Microsoft's New Mantra: Peace, Love, And Open Source? - InformationWeek

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Microsoft's New Mantra: Peace, Love, And Open Source?

People who work with open-source software tend to study Microsoft the way Kremlinologists once studied the Soviet Union: from the outside, and often at a considerable distance. It's a process that requires years of experience, a keen eye for detail -- and above all, a talent for reading between the lines.

People who work with open-source software tend to study Microsoft the way Kremlinologists once studied the Soviet Union: from the outside, and often at a considerable distance. It's a process that requires years of experience, a keen eye for detail -- and above all, a talent for reading between the lines.In Microsoft's case, when I read between the lines I see hints of a tug-of-war between two factions within the company's leadership. The Soviet analogy is useful here, too, so let's run with it: Think of one group as Ray Ozzie's glasnost gang and the other as Steve Ballmer's status-quo apparatchiks.

It's an ironic analogy, of course. Once upon a time, Microsoft executives regarded Open Source as the second coming of Bolshevism, and they weren't shy about sharing their views.

In any case, the outside world tends to see this difference of opinion as a case of corporate schizophrenia. Microsoft divides its time between courting the open-source community and paying an army of lawyers to figure out how best to cook Linus Torvalds' penguin.

Bear all of this in mind while I point you towards the latest installment in this screwy saga: A Microsoft press release in which the company promises to treat software interoperability as more than just fodder for, umm, Microsoft press releases:

Microsoft Corp. today announced a set of broad-reaching changes to its technology and business practices to increase the openness of its products and drive greater interoperability, opportunity and choice for developers, partners, customers and competitors.

Specifically, Microsoft is implementing four new interoperability principles and corresponding actions across its high-volume business products: (1) ensuring open connections; (2) promoting data portability; (3) enhancing support for industry standards; and (4) fostering more open engagement with customers and the industry, including open source communities

Microsoft PR announcements are a dime a dozen, of course, and a press release announcing "Strategic Changes in Technology and Business Practices to Expand Interoperability" could normally substitute for general anesthesia in abdominal surgery. But there are good reasons to take a closer look at this particular press release.

For starters, even Steve Ballmer takes a puff on the peace pipe this time around:

These steps represent an important step and significant change in how we share information about our products and technologies, said Microsoft chief executive officer Steve Ballmer. For the past 33 years, we have shared a lot of information with hundreds of thousands of partners around the world and helped build the industry, but todays announcement represents a significant expansion toward even greater transparency. Our goal is to promote greater interoperability, opportunity and choice for customers and developers throughout the industry by making our products more open and by sharing even more information about our technologies.

Never mind that Ballmer's canned quote sounds like it was obtained under torture -- and even then, he doesn't actually have to say the words "open source."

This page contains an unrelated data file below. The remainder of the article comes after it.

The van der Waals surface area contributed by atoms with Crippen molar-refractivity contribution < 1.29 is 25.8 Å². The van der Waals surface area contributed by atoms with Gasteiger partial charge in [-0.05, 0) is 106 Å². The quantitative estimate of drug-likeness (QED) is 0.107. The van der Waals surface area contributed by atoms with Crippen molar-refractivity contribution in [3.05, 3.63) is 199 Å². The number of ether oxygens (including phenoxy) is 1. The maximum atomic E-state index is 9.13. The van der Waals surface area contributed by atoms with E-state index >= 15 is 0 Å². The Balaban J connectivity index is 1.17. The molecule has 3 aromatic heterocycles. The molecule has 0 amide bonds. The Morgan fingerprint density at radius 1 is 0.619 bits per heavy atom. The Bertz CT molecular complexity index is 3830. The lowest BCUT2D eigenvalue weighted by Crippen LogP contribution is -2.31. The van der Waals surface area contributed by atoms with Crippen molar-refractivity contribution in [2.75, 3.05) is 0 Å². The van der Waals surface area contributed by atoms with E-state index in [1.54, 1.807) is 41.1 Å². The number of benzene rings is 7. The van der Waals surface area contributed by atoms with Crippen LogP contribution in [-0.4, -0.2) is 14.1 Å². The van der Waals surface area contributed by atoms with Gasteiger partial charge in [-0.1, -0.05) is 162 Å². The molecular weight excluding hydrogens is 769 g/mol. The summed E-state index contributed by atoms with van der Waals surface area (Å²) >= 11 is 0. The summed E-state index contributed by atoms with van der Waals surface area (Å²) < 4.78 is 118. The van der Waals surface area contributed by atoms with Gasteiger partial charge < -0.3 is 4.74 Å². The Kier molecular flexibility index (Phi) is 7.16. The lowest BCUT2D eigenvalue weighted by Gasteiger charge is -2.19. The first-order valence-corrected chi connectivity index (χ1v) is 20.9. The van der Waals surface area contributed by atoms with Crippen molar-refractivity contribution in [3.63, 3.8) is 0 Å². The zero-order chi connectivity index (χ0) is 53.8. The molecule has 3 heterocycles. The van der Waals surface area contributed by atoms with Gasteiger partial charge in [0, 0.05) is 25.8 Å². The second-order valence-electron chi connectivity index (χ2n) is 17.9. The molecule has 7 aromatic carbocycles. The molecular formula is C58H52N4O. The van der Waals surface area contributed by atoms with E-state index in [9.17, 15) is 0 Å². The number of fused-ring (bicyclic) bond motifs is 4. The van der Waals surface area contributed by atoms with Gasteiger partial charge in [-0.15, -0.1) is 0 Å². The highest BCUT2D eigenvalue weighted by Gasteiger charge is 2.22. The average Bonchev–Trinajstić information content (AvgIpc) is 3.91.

Then there's this from Ray Ozzie:

According to Ray Ozzie, Microsoft chief software architect, the companys announcement reflects the significance that individuals and businesses place upon the ease of information-sharing. As heterogeneity is the norm within enterprise architectures, interoperability across applications and services has become a key requirement.

Customers need all their vendors, including and especially Microsoft, to deliver software and services that are flexible enough such that any developer can use their open interfaces and data to effectively integrate applications or to compose entirely new solutions, said Ozzie. By increasing the openness of our products, we will provide developers additional opportunity to innovate and deliver value for customers.

Translation: If you love your customers -- or, at least, if you love your customers' money -- set them free. Microsoft's business customers, large and small, no longer need to be sold on the benefits of mix-and-match, multi-vendor software stacks. Many companies will continue to rely heavily upon Microsoft products, and it is safe to say that a genuine commitment to interoperability will create some lucrative new competitive opportunities for the company.

Now, however, none of those opportunities involve shooting fish in a barrel: Gone forever are the days when Redmond could promote the "interoperability" benefits of its own integrated software stacks by breaking its competitors' products.

It is no coincidence, by the way, that Microsoft is still smarting from the spanking EU antitrust regulators dished out when they forced the company to hand over documentation on its networking protocols to third-party developers -- including the development team for the open-source Samba project.

Finally, does this announcement really have much to do with open-source software? Absolutely. This has always been a synergistic relationship: Open-source software plays a key role in the process of establishing standards and in pressuring proprietary software vendors to adopt these standards. And standards-based interop, once it establishes itself in a software market niche, often lowers the barriers to entry for new competitors -- including more open-source products.

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